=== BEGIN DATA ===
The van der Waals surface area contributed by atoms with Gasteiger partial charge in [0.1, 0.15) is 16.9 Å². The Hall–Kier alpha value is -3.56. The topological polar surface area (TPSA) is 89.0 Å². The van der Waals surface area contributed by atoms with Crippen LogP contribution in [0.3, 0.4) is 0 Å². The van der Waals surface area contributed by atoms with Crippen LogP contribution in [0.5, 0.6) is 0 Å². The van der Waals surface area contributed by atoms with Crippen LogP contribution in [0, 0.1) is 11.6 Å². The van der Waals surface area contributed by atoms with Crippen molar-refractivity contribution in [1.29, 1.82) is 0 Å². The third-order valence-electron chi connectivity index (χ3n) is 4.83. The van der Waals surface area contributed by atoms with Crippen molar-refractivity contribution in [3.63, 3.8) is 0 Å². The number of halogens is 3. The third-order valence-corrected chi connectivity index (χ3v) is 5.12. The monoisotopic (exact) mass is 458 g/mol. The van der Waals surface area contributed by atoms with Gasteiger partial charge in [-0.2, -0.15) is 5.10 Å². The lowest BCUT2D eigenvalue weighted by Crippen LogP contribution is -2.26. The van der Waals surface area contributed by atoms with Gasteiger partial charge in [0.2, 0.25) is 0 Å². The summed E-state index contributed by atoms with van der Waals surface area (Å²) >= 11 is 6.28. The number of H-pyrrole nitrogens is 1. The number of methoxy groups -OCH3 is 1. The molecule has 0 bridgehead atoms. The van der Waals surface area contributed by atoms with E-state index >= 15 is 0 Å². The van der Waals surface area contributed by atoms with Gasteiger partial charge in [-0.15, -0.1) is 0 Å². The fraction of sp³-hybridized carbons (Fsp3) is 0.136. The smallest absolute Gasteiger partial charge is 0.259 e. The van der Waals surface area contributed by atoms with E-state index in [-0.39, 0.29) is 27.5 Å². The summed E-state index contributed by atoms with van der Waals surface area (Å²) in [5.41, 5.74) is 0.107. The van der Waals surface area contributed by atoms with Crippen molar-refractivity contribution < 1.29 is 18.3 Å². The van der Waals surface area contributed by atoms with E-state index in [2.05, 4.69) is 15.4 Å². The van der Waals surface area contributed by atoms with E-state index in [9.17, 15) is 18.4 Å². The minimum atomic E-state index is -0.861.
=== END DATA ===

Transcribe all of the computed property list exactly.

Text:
The van der Waals surface area contributed by atoms with Gasteiger partial charge in [0.1, 0.15) is 16.9 Å². The Hall–Kier alpha value is -3.56. The topological polar surface area (TPSA) is 89.0 Å². The van der Waals surface area contributed by atoms with Crippen LogP contribution in [0.3, 0.4) is 0 Å². The van der Waals surface area contributed by atoms with Crippen LogP contribution in [0.5, 0.6) is 0 Å². The van der Waals surface area contributed by atoms with Crippen LogP contribution in [0, 0.1) is 11.6 Å². The van der Waals surface area contributed by atoms with Crippen molar-refractivity contribution in [1.29, 1.82) is 0 Å². The third-order valence-electron chi connectivity index (χ3n) is 4.83. The van der Waals surface area contributed by atoms with Crippen molar-refractivity contribution in [3.63, 3.8) is 0 Å². The number of halogens is 3. The third-order valence-corrected chi connectivity index (χ3v) is 5.12. The monoisotopic (exact) mass is 458 g/mol. The van der Waals surface area contributed by atoms with Gasteiger partial charge in [-0.2, -0.15) is 5.10 Å². The lowest BCUT2D eigenvalue weighted by Crippen LogP contribution is -2.26. The van der Waals surface area contributed by atoms with Gasteiger partial charge in [0.2, 0.25) is 0 Å². The summed E-state index contributed by atoms with van der Waals surface area (Å²) >= 11 is 6.28. The number of H-pyrrole nitrogens is 1. The number of methoxy groups -OCH3 is 1. The molecule has 0 bridgehead atoms. The van der Waals surface area contributed by atoms with E-state index >= 15 is 0 Å². The van der Waals surface area contributed by atoms with Gasteiger partial charge in [-0.15, -0.1) is 0 Å². The fraction of sp³-hybridized carbons (Fsp3) is 0.136. The smallest absolute Gasteiger partial charge is 0.259 e. The van der Waals surface area contributed by atoms with E-state index in [-0.39, 0.29) is 27.5 Å². The summed E-state index contributed by atoms with van der Waals surface area (Å²) in [5.41, 5.74) is 0.107. The van der Waals surface area contributed by atoms with Crippen molar-refractivity contribution < 1.29 is 18.3 Å². The van der Waals surface area contributed by atoms with E-state index in [2.05, 4.69) is 15.4 Å². The van der Waals surface area contributed by atoms with E-state index in [9.17, 15) is 18.4 Å². The minimum atomic E-state index is -0.861.